The development and implementation of a joint management procedure for the South African pilchard and anchovy resources

Doctoral Thesis


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University of Cape Town

Pilchard and anchovy are the main targets of the pelagic fishery, South Africa's second most valuable fishery in monetary terms, but producing the highest annual yield in terms of landed mass. It is the most dynamic of South Africa's major commercial fisheries, because the species it targets are relatively short-lived, often occur in mixed shoals and experience large fluctuations in abundance. Mixed shoaling causes operational problems for the pelagic fishery because of the inevitability of juvenile pilchard by catch (more valued as adults for canning) in the anchovy directed fishery. The operational interactions imply a trade-off between these species, and necessitate that they are managed together. The thesis describes the development of a joint management procedure, which provides a framework for quantifying this trade-off such that acceptable levels of risk of resource ""collapse"" are not exceeded for either resource. A management procedure in this context is essentially a computer-simulation tested set of formulae used to recommend catch levels based upon the results of two research surveys of resource abundance, one based on adult fish, and the other on recruitment (juveniles). Parameter estimates for the underlying models used in these simulation tests are derived from assessments of each resource, which fit models to the observations from research surveys and commercial catches using maximum likelihood estimation. Assessment results indicate adult and juvenile natural mortality values of 0.4 and 1.0.year-1 for pilchard, and 0.9.year-1 each for anchovy. They also suggest that recruitment surveys for pilchard are much less precise than sampling CVs alone indicate, but this may be an artefact of problems in the age data, which require further investigation. A range of alternative assessments for pilchard and anchovy is selected for the purpose of performing management procedure robustness trials as part of the simulation tests. The thesis presents two methods for incorporating a trade-off decision between pilchard and anchovy into management procedures. The first develops the trade-off decision as ""external"" (the external trade-off decision, or ETD method), where the responsible Minister makes a trade-off decision for the industry as a whole. This method is problematic because it requires a compromise between those rights holders that prefer pilchard (for canning), and those that prefer anchovy (for reduction). The trade-off decision is then developed as ""internal"" (the internal trade-off decision or lTD method), where rights holders make their own trade-off decision based on their particular preferences. The ETD method specifies a pilchard anchovy ratio for the whole industry, calculates TACs (total allowable catches) on the basis of this selection, and then allocates quotas to each rights holder on the basis of a percentage right for each fishery (pilchard and anchovy). In contrast, the lTD method collapses separate rights for pilchard and anchovy into a single right for the pelagic fishery, and allocates quotas on the basis of trade-off decisions made by individual rights holders, thus avoiding an overall compromise choice. The introduction of non-linear adjustment factors ensures that (over time) allocations to individual rights holders would be near identical, whichever of the two methods is used. The lTD method is currently (2002) being used by Marine and Coastal Management as the basis to set pilchard and anchovy TACs and to allocate individual quotas. The thesis analyses two further aspects of management procedures. The first looks at whether the performance of management procedures can be improved if they incorporate information about regime shifts, modified as sinusoidal cycles. Results indicate that improvement is possible, but that, surprisingly, one would do better using a running mean of research survey estimates of abundance to track a regime cycle, than direct measurements of the actual position in the cycle. The second investigates the benefits of using environmental indices in management procedures, where these indices are used as short-term predictors of recruitment and replace the assumption (made because of lack of information) that forthcoming recruitment will be average. Results indicate that, given the uncertainties related to using such indices, they would need to explain at least 50% of the variation in recruitment before management procedures start showing appreciably improved performance. Priorities for future work include: investigating the implications of a possible changed perception of the bias associated with pilchard adult surveys than that adopted to test the present management procedure; developing the daily egg production method to provide unbiased estimates of pilchard abundance; and performing a thorough investigation of pilchard age data to isolate any problems.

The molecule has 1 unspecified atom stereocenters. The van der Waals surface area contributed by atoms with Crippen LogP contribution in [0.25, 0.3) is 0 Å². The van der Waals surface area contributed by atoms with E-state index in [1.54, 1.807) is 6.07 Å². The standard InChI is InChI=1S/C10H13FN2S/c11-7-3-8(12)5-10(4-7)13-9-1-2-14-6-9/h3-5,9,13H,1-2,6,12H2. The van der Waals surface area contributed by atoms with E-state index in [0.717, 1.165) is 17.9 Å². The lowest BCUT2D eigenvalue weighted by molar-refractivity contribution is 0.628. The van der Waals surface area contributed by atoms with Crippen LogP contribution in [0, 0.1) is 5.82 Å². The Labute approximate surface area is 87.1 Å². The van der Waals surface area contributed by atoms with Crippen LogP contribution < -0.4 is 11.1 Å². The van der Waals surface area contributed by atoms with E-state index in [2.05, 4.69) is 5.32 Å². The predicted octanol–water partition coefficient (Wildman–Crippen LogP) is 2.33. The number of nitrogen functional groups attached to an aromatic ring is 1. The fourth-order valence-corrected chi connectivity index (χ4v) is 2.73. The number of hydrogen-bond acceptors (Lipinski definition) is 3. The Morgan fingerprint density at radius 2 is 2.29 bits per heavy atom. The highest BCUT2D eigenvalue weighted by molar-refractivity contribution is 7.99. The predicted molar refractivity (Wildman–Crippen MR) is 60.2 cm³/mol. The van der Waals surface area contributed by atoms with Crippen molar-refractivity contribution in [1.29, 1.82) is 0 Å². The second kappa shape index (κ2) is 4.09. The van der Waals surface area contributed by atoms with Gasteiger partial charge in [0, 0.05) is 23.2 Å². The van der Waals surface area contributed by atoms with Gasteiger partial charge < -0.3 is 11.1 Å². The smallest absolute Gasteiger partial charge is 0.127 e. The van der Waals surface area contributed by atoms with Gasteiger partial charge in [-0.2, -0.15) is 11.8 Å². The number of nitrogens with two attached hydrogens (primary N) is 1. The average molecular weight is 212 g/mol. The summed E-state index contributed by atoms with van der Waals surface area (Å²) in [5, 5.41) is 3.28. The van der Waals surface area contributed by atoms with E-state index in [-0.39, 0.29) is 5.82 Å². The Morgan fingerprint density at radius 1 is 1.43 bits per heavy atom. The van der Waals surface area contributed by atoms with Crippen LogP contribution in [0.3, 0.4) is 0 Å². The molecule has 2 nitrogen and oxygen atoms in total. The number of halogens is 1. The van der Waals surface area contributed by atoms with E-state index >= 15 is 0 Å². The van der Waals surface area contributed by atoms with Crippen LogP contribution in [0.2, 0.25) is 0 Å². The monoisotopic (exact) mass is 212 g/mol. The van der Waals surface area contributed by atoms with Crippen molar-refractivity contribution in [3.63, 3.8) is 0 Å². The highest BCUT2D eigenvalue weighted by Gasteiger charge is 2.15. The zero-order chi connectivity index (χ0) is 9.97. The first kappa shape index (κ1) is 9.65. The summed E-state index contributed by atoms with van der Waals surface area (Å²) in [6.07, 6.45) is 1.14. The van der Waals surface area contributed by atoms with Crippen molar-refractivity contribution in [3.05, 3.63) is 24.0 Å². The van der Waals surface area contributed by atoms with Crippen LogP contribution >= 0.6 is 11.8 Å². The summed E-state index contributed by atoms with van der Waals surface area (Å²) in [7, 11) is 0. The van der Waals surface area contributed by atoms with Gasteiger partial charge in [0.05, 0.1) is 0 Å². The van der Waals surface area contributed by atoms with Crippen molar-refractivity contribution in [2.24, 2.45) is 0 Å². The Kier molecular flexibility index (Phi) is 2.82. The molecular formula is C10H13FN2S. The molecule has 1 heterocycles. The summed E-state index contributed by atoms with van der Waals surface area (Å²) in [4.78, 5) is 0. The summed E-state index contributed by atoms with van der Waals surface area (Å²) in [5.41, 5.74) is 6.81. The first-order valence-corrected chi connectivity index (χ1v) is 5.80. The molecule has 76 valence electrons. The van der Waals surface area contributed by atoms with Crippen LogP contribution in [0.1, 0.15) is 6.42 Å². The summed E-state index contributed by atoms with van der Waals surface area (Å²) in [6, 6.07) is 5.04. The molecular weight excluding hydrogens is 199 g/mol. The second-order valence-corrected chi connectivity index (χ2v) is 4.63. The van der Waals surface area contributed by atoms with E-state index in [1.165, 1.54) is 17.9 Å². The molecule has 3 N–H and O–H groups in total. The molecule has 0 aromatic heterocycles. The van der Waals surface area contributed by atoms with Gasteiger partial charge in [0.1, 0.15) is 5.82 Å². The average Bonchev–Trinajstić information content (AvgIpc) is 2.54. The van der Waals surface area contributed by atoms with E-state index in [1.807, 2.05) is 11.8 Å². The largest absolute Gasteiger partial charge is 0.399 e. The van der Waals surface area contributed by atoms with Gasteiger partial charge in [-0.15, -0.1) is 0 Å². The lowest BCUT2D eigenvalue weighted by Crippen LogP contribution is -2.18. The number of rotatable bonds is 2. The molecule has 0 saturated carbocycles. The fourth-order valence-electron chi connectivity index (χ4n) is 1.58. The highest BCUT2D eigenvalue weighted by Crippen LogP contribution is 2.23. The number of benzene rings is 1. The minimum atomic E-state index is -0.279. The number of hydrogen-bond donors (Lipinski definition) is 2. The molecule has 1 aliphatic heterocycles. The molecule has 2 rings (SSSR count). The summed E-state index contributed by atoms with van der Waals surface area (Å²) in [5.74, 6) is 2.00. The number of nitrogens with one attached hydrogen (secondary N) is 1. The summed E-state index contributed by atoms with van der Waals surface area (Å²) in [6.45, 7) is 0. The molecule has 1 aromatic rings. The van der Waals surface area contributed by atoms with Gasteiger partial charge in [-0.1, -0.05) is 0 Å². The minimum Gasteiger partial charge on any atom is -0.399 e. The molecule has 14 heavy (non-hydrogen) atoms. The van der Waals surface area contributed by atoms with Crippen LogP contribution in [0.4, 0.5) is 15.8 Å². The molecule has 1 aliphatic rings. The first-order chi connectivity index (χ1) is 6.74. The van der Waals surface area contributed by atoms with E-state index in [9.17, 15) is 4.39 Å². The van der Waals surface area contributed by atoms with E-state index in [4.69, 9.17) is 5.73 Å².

Bibliography: p. 309-319.